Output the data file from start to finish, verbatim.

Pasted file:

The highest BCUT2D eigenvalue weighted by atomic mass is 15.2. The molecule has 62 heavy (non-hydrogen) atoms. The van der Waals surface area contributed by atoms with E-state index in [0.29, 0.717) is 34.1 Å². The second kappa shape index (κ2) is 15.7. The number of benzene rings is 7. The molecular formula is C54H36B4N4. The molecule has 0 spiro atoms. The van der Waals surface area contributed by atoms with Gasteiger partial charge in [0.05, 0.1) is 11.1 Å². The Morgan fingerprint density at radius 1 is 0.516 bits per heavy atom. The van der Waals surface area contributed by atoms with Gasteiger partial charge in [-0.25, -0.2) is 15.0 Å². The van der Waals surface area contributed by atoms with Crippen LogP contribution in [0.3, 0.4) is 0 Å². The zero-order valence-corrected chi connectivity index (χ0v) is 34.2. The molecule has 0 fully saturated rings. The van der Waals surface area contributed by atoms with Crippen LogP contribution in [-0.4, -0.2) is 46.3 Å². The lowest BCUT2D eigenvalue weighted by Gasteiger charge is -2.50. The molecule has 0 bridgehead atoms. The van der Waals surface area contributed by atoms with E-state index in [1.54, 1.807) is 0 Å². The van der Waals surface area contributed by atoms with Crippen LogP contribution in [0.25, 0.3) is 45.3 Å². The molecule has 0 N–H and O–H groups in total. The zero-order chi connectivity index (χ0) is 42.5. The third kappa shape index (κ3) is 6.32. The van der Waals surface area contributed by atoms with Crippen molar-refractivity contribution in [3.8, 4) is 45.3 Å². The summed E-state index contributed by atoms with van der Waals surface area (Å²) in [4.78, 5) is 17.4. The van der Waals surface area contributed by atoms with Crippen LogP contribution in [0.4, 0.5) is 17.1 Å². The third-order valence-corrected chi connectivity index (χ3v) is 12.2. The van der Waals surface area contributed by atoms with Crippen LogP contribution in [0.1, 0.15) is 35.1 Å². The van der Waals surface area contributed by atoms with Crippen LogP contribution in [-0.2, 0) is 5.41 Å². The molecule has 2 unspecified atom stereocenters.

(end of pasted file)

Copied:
The highest BCUT2D eigenvalue weighted by atomic mass is 15.2. The molecule has 62 heavy (non-hydrogen) atoms. The van der Waals surface area contributed by atoms with E-state index in [0.29, 0.717) is 34.1 Å². The second kappa shape index (κ2) is 15.7. The number of benzene rings is 7. The molecular formula is C54H36B4N4. The molecule has 0 spiro atoms. The van der Waals surface area contributed by atoms with Gasteiger partial charge in [0.05, 0.1) is 11.1 Å². The Morgan fingerprint density at radius 1 is 0.516 bits per heavy atom. The van der Waals surface area contributed by atoms with Gasteiger partial charge in [-0.25, -0.2) is 15.0 Å². The van der Waals surface area contributed by atoms with Crippen LogP contribution in [0.3, 0.4) is 0 Å². The zero-order valence-corrected chi connectivity index (χ0v) is 34.2. The molecule has 0 fully saturated rings. The van der Waals surface area contributed by atoms with Crippen LogP contribution in [-0.4, -0.2) is 46.3 Å². The lowest BCUT2D eigenvalue weighted by Gasteiger charge is -2.50. The molecule has 0 bridgehead atoms. The van der Waals surface area contributed by atoms with E-state index in [1.54, 1.807) is 0 Å². The van der Waals surface area contributed by atoms with Crippen LogP contribution in [0.25, 0.3) is 45.3 Å². The molecule has 0 N–H and O–H groups in total. The zero-order chi connectivity index (χ0) is 42.5. The third kappa shape index (κ3) is 6.32. The van der Waals surface area contributed by atoms with Crippen molar-refractivity contribution in [3.8, 4) is 45.3 Å². The summed E-state index contributed by atoms with van der Waals surface area (Å²) in [4.78, 5) is 17.4. The van der Waals surface area contributed by atoms with Crippen LogP contribution in [0.4, 0.5) is 17.1 Å². The third-order valence-corrected chi connectivity index (χ3v) is 12.2. The van der Waals surface area contributed by atoms with Crippen LogP contribution in [0.1, 0.15) is 35.1 Å². The van der Waals surface area contributed by atoms with Crippen LogP contribution in [-0.2, 0) is 5.41 Å². The molecule has 2 unspecified atom stereocenters.